Lack of Precision

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Lack of Precision

In Solidity, there are a limited variety of number types. Differently from many programming languages, floating point numbers are unsupported. Fixed point numbers are partially supported, but cannot be assigned to or from. The primary number type in Solidity are integers, of which resulting values of calculations are always rounded down.

Since division often results in a remainder, performing division with integers generally requires a lack of precision to some degree. To see how a lack of precision may cause a serious flaw, consider the following example in which we charge a fee for early withdrawals denominated in the number of days early that the withdrawal is made:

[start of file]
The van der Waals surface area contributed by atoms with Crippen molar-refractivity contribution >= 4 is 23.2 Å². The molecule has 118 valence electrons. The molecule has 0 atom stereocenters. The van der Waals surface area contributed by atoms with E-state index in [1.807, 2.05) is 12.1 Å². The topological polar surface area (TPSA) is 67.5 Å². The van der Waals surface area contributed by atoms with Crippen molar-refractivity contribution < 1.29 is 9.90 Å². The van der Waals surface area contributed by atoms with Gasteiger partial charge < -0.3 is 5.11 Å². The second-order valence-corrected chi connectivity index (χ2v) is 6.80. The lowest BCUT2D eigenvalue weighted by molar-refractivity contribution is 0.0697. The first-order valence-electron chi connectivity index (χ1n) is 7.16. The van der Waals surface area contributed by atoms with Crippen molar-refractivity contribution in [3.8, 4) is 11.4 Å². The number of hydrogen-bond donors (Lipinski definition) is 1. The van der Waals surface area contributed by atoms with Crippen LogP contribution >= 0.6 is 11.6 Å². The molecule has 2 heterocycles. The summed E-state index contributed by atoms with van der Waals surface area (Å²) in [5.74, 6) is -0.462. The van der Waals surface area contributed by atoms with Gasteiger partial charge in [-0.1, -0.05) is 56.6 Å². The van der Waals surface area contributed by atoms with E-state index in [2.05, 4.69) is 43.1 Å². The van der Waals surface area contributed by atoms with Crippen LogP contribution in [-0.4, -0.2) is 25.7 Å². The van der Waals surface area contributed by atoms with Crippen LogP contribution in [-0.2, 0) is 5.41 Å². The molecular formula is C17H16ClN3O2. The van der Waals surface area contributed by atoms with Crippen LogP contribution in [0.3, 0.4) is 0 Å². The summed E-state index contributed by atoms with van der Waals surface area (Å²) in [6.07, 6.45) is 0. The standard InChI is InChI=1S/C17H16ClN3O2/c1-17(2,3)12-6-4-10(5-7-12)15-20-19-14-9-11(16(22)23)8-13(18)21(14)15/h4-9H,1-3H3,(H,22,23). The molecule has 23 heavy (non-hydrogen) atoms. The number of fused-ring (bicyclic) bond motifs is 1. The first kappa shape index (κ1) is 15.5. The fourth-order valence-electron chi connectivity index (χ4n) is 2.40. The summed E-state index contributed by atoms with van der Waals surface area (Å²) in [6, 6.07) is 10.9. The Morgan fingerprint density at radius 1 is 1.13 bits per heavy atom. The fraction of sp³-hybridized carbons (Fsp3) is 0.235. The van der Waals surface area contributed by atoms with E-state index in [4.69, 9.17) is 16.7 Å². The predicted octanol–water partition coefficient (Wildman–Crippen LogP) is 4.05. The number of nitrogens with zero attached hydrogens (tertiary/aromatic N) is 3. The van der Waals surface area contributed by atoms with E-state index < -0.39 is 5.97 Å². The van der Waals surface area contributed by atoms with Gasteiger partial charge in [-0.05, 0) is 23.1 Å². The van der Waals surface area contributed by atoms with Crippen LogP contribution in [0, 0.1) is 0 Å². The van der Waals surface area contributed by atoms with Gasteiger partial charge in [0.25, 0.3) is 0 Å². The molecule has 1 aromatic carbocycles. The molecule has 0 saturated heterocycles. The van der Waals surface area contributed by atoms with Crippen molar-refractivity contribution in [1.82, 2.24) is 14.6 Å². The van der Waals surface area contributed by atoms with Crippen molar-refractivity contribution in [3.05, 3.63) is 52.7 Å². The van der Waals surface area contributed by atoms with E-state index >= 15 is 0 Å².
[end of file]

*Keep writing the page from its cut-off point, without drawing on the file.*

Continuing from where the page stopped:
uint256 daysEarly = withdrawalsOpenTimestamp - block.timestamp / 1 days
uint256 fee = amount / daysEarly * dailyFee

The problem with this is that in the case that a user withdraws 1.99 days early, since 1.99 will round down to 1, the user only pays about half the intended fee.

In general, we should ensure that numerators are sufficiently larger than denominators to avoid precision errors. A common solution to this problem is to use fixed point logic, i.e. raising integers to a sufficient number of decimals such that the lack of precision has minimal effect on the contract logic. A good rule of thumb is to raise numbers to 1e18 (commonly referred to as WAD).